In setting a damages award, it is important to determine what occurred, and how often it occurred. Plaintiff's testimony was confusing at best. At the hearing, she testified that Johnson had touched her inappropriately between 2 and 20 times. She could not be more specific. She testified that she arrived at the Allegheny County Jail ("ACJ") on March 23, 2010, and started receiving methadone two days later. She stated that the touching started approximately the third week in April. She testified that the touching went on for 2 months. Mr. Johnson testified, and Plaintiff stipulated, that his last day of employment at the ACJ was April 25, 2010.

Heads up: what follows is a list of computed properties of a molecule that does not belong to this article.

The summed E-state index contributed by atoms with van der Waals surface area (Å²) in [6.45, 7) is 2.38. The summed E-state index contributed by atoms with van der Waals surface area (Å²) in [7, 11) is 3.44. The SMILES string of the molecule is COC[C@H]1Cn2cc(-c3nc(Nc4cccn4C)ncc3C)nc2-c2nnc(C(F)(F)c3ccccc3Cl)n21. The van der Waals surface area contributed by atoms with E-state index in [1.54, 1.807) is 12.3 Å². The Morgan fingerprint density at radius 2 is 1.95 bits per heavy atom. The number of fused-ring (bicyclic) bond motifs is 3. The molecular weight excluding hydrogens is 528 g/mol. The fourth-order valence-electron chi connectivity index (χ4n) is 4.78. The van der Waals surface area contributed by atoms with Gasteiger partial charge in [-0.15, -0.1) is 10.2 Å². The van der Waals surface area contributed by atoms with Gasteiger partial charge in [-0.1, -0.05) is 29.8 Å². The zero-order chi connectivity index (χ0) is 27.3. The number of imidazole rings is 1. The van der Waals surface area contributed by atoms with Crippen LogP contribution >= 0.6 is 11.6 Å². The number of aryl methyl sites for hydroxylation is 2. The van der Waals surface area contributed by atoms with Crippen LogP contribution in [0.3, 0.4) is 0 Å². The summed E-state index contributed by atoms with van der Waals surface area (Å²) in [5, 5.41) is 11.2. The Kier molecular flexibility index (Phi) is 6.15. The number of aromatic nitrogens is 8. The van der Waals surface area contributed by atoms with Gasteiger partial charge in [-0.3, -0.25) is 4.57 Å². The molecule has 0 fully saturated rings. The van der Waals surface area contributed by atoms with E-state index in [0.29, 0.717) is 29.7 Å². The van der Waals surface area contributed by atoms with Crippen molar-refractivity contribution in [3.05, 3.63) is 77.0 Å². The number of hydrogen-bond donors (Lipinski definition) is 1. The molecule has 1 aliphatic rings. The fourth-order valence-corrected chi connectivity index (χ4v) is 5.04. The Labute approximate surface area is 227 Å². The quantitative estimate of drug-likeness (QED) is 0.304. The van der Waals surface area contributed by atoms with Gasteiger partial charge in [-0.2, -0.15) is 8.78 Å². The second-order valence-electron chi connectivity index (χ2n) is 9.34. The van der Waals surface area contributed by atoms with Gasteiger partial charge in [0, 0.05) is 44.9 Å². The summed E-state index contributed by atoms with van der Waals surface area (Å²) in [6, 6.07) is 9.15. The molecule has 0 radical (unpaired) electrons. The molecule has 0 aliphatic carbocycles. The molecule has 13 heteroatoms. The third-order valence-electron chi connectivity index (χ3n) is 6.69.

In Plaintiff's deposition, she testified that the touching did not start until she had been receiving methadone and Phenergan injections from Johnson for approximately 2 to 3 weeks. (Depo. p. 61, ECF No. 140-8.) By this calculation, 2 weeks from March 25 would have been April 8, 2010. She also testified that the touching went on for 2 months, until the second or third week of June. (Depo. p. 64, ECF No. 140-8.) In her Statement of Material Facts (ECF No. 95, ¶ 44) Plaintiff states that "prior to April 14, 2010... Johnson performed indecent sexual acts upon Doe." In its review of all the documents and briefs submitted with the Summary Judgment Motions, the Court concluded that Johnson had "sexual contact" with Doe "5 more times" between April 15 and April 26, 2010. (ECF No. 160 at 5.) In Johnson's guilty plea, he pleaded guilty to institutional sexual assault against this Plaintiff, but there is no indication of how many assaults occurred. In his arguments and cross examination, Johnson argued that no assault ever occurred. It is not possible to accept this argument as the Defendant has entered a guilty plea in his criminal case.[1]